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The Periodic Law with Halogens

Credit: Viosplatter
Source: http://www.flickr.com/photos/35685856@N03/3303889941/in/photolist-62XinF-bRAegB-8rXwAF-33NeQ-23kbbM-6Hvz6S-akFi6A-23kbaF-39D9jW-7ntxKA-7npAZD-7ijurR-d4pmLY-76R6yT-4JQZjs-4v4Vdh-BnTj4-845tDt-bRAefv-escGVy-8c5WFh-64w74z-oRC5x-c3ZD33-7rUMhb-c4rZf1-8edPSf-32kAj-apLFcU-6RhnRU-aTD9jc-apLApo-3eu2Lm-e2zyT6-77g3eQ-KTWbQ-4u8oog-6Rhnxw-6RhnPQ-6r1wVo-6r1wz5-6r1x5G-6r1wEL-6r1wwd-6r1wP7-8p944L-2KS1G-8e4vos-neUGr-bBHXA9-GvNi9
License: CC BY-NC 3.0


Take a look at the halogens on the periodic table, the non-metallic elements found in group 17. The elements in this group contain fluorine (F), chlorine (Cl), bromine (Br), iodine (I), and astatine (At). Remember periodic law? It states that “when elements are arranged in order of increasing atomic number, there is a periodic repetition of their chemical and physical properties.” In the case of these halogens, they are all act very similarly with each other in chemical reactions and are extremely reactive (because they only need 1 valence electron to complete the shell).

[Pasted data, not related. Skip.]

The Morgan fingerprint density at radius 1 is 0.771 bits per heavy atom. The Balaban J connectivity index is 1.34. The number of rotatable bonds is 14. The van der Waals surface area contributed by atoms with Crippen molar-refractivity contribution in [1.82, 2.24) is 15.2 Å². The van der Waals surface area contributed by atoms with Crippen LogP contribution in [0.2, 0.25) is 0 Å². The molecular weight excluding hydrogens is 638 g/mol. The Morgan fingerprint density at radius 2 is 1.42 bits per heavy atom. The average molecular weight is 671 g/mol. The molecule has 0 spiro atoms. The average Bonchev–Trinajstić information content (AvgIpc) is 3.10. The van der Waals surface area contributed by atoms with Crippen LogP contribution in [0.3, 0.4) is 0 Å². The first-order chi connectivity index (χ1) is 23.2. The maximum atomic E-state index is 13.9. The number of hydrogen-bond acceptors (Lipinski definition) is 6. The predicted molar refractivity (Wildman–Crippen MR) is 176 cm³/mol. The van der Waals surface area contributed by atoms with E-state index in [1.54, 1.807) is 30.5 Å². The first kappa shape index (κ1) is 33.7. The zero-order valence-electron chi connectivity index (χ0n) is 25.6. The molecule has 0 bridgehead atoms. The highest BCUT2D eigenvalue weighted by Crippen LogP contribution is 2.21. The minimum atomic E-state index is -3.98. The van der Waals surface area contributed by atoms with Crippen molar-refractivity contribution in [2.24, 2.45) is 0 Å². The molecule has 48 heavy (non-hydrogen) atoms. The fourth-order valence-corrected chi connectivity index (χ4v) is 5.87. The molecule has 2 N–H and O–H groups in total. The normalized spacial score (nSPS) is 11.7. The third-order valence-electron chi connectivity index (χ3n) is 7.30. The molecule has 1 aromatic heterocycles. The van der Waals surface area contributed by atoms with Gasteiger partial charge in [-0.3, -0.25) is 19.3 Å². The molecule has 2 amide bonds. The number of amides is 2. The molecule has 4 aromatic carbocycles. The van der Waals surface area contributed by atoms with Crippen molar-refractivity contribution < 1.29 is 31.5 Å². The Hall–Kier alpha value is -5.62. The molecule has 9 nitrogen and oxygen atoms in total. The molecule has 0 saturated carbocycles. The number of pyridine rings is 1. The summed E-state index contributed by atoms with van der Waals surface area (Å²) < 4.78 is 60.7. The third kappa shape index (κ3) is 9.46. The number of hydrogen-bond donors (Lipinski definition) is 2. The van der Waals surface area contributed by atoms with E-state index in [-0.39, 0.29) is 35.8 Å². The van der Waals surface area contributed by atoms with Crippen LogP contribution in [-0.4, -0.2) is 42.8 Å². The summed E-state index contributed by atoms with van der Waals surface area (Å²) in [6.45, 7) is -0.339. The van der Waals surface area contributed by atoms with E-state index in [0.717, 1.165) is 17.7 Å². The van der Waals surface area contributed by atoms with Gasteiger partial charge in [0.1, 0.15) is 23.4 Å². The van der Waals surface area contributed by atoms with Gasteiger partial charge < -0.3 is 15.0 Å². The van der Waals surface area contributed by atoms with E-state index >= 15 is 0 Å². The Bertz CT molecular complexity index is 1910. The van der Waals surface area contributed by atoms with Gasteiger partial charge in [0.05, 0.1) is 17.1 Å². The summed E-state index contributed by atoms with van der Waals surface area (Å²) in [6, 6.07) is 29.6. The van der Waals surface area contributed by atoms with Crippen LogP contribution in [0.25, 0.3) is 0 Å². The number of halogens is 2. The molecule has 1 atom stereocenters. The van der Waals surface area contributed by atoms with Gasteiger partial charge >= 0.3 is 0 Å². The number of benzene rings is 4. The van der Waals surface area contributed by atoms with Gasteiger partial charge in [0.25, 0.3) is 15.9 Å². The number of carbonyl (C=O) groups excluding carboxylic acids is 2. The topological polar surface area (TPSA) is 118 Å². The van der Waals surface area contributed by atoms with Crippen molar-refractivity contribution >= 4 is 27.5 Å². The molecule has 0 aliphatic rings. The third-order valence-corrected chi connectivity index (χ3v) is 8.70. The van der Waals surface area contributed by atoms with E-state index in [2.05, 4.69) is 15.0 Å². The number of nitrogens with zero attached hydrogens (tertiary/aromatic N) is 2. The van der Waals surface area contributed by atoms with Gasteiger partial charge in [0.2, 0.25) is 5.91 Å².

Take a look at this video starting at 1:15

Creative Applications

  1. Why are they using iron wool to test these elements?

  2. Does the reactivity increase or decrease when going down the group?

  3. If the scientists in the video decided to test fluorine, what do you think would happen?




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